New St Andrews-Bonn cross-disciplinary research project launches
New computational methods to dissect complex disorders
Mental disorders are common in the population, accounting for more than 10% of the global burden of disease. They span a wide range of disorders and include developmental disorders such as dyslexia (reading and spelling disorder), autism and ADHD (attention deficit hyperactivity disorder), as well as psychiatric disorders such as schizophrenia, bipolar disorder and depression. All of these disorders have a significant underlying genetic component. In recent years, international consortia have succeeded in pooling and jointly analysing genetic data from many patients. This has led to the identification of a steadily growing number of genetic risk factors. The next step is to translate this growing amount of data into information that can improve the treatment and management of mental disorders in the future.
Scientists from the University of St Andrews and the University of Bonn have now joined forces, supported by a St Andrews-Bonn Collaborative Research Grant, to address this challenge with new computational methods. Building on the particular scientific expertise in St Andrews (e.g. genomics, bioinformatics and machine learning) and Bonn (e.g. genomics, psychiatry and brain imaging), this collaboration aims to establish a new collaborative platform.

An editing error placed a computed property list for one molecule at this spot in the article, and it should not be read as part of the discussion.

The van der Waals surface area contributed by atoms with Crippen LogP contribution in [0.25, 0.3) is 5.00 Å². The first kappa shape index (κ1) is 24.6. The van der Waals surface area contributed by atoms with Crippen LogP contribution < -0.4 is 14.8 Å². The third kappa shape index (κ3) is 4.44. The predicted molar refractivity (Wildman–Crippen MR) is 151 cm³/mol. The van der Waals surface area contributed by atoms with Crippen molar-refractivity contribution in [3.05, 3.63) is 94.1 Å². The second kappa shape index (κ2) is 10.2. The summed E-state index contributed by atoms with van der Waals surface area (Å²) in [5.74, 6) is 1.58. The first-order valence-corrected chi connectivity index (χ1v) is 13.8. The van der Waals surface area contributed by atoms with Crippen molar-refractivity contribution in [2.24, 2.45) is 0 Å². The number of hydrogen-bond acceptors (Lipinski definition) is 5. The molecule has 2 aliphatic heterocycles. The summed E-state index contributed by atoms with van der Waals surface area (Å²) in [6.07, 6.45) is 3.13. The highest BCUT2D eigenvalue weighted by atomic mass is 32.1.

Dr Silvia Paracchini (School of Medicine, PI on the project) emphasises that:
“new machine learning methods coupled with increased computational capacity have offered the opportunity to extract information from a multilayer of complex data.”
Prof. Markus Nöthen (Director of the Institute of Human Genetics at the University Hospital Bonn) notes:
“This platform has the potential to be adapted to a wide range of human diseases.”
Research teams based at the Schools of Medicine, Mathematics & Statistics and Computer Science will contribute to this cross-disciplinary collaboration. Canon Medical Research Europe is also involved in the initiative, contributing expertise in clinical imaging. Given the strong focus on training early career researchers, the St Andrews Graduate School for Interdisciplinary Studies will facilitate potential cross-institutional exchanges for post-graduate students.
The project was launched at the beginning of June, and the next appointment will be the first St Andrews/Bonn Machine Learning/Genomic meeting.